Patti Black's bleak childhood as an orphan in a foster home and on the wild streets of Chicago will sound familiar to the readers of Carol O'Connell's Mallory series. As a grownup Patti has finagled her way into a job as a cop, one who deals with the neighborhoods in which she once ran as an almost feral child. After years of walking the thin line between her current legitimacy and her dubious past, several incidents occur to bring her past dangerously close to the light.

Newton's detailed depiction of the part of Chicago tourists don't see and his rapid pacing make this a genuine thriller. However, in my opinion, Newton sometimes commits the same "sin" as O'Connell: He overemphasizes what a misfit his character is, how she lacks basic social skills, how other people quake in her presence with just one (menacing) look from her. He is, thankfully, not at O'Connell's level. This is a small negative criticism of both authors whose otherwise solid storytelling takes the reader past the point of drowning in affectation.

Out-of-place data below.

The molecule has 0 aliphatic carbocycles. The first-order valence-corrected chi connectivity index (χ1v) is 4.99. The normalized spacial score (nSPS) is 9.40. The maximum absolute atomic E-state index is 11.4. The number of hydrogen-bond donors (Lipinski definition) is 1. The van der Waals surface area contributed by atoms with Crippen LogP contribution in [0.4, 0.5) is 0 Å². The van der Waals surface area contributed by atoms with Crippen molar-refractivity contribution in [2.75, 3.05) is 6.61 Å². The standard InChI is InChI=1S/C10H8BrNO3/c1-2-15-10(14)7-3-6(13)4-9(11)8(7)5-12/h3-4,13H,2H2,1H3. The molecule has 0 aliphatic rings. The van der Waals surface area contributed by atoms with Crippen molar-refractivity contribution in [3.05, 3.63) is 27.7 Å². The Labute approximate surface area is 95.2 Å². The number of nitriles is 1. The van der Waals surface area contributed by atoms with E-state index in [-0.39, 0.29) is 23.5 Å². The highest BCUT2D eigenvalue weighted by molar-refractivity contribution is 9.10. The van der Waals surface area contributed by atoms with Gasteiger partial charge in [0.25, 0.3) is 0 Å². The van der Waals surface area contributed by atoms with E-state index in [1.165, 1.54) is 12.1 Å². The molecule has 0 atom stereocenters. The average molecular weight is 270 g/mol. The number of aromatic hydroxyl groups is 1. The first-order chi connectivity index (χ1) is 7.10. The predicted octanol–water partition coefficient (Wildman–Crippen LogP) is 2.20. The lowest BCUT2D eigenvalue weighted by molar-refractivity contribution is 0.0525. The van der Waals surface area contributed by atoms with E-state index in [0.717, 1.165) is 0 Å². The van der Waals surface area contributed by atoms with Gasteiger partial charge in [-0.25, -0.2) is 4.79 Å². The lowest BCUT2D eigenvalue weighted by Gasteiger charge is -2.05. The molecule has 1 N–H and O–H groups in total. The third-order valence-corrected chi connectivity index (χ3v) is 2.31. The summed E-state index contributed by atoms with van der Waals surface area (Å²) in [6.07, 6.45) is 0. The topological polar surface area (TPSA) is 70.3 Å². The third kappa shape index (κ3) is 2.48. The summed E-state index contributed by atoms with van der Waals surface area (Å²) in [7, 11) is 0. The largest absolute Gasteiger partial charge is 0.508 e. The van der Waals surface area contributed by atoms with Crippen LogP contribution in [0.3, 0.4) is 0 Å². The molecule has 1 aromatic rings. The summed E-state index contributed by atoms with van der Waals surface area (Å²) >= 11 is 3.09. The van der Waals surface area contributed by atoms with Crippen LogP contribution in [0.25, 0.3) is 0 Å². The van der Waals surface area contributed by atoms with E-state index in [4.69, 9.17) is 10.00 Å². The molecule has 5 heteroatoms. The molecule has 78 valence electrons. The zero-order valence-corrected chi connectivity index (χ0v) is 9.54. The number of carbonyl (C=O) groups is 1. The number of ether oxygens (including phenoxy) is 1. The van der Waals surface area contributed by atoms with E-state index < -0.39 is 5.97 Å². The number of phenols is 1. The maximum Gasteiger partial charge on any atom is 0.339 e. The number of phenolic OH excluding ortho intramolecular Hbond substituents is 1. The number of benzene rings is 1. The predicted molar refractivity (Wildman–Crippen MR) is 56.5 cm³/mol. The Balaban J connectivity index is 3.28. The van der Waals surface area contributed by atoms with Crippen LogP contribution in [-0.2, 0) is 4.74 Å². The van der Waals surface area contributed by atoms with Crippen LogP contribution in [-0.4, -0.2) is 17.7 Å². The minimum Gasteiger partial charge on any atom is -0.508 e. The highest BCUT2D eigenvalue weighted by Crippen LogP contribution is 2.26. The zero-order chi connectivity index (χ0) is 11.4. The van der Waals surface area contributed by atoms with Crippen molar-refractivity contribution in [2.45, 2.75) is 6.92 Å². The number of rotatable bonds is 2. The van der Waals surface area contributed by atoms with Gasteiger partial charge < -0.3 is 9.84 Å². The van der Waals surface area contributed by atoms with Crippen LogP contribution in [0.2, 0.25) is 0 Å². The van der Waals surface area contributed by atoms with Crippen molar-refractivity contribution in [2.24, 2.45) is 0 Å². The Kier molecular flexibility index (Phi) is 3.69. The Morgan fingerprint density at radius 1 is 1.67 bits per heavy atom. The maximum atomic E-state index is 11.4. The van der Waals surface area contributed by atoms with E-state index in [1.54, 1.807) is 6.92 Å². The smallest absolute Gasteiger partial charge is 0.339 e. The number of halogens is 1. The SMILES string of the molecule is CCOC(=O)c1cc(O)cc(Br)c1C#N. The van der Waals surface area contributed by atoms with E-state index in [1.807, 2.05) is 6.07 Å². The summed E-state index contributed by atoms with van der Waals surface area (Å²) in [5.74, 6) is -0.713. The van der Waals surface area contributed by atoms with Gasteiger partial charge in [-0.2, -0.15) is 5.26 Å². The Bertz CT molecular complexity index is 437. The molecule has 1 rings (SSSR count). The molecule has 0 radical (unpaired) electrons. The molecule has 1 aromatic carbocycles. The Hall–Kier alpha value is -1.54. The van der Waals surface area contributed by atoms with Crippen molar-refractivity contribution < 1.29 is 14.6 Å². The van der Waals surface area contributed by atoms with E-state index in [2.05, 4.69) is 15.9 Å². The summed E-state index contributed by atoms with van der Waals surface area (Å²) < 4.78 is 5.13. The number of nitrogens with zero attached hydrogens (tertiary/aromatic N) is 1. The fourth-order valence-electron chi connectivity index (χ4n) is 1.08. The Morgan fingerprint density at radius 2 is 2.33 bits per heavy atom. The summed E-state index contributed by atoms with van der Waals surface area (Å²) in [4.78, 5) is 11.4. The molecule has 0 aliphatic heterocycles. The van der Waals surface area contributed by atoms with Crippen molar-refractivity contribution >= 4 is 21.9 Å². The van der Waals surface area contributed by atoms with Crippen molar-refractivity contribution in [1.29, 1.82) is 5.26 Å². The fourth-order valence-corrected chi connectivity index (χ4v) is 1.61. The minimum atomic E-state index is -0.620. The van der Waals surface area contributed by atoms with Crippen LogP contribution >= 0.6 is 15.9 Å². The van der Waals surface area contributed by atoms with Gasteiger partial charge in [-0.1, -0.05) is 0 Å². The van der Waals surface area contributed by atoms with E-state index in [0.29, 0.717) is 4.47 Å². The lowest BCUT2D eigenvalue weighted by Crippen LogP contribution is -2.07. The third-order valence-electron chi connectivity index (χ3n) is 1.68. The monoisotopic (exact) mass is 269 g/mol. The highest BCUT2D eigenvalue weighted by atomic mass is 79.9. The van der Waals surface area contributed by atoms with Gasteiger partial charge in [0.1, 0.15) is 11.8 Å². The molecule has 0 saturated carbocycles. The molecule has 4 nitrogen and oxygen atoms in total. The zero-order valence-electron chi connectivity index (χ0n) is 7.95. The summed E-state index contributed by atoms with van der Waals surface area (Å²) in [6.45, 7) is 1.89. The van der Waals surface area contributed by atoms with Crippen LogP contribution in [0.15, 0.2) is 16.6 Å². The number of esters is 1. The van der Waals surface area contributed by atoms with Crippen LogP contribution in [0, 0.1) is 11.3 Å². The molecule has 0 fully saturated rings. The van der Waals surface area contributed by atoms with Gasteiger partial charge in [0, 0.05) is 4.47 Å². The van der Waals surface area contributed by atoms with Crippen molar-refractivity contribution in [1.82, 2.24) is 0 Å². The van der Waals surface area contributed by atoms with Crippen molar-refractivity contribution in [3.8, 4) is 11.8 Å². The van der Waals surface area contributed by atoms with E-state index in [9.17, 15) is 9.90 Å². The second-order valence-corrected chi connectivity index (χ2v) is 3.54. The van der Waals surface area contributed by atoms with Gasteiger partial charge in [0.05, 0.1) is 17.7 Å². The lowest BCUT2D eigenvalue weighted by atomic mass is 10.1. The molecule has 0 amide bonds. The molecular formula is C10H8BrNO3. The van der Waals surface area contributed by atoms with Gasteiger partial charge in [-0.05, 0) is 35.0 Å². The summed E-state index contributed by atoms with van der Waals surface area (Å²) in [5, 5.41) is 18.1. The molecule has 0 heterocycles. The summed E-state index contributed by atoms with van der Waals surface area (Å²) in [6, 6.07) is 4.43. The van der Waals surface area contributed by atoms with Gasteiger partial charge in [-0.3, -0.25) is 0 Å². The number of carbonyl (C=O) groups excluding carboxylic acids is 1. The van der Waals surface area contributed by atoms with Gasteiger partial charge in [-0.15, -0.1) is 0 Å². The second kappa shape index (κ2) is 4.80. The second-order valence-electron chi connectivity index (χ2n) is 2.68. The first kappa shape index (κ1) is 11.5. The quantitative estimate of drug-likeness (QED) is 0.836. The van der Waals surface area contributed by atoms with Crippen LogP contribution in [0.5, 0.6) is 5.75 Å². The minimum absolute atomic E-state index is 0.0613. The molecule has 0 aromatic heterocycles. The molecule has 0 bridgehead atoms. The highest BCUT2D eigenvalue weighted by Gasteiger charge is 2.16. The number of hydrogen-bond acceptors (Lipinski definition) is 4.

A warning: one of the storylines deals with child abuse.

minister. The heady realization that he will be meeting and getting to intimately know the controversial ex-prime minister, not to mention the hefty paycheck, gives the acerbic, unnamed (appropriately so, don't you think) narrator a cause for celebration … until things start to go wrong.

Imagine Tony Blair charged with crimes against humanity in a world court for aiding and abetting the capture of alleged terrorists in Pakistan, who are then shipped to a U.S. military compound where they are tortured. Substitute "Adam Lang" for Tony Blair, and you have yourself the inspiration for this Robert Harris novel.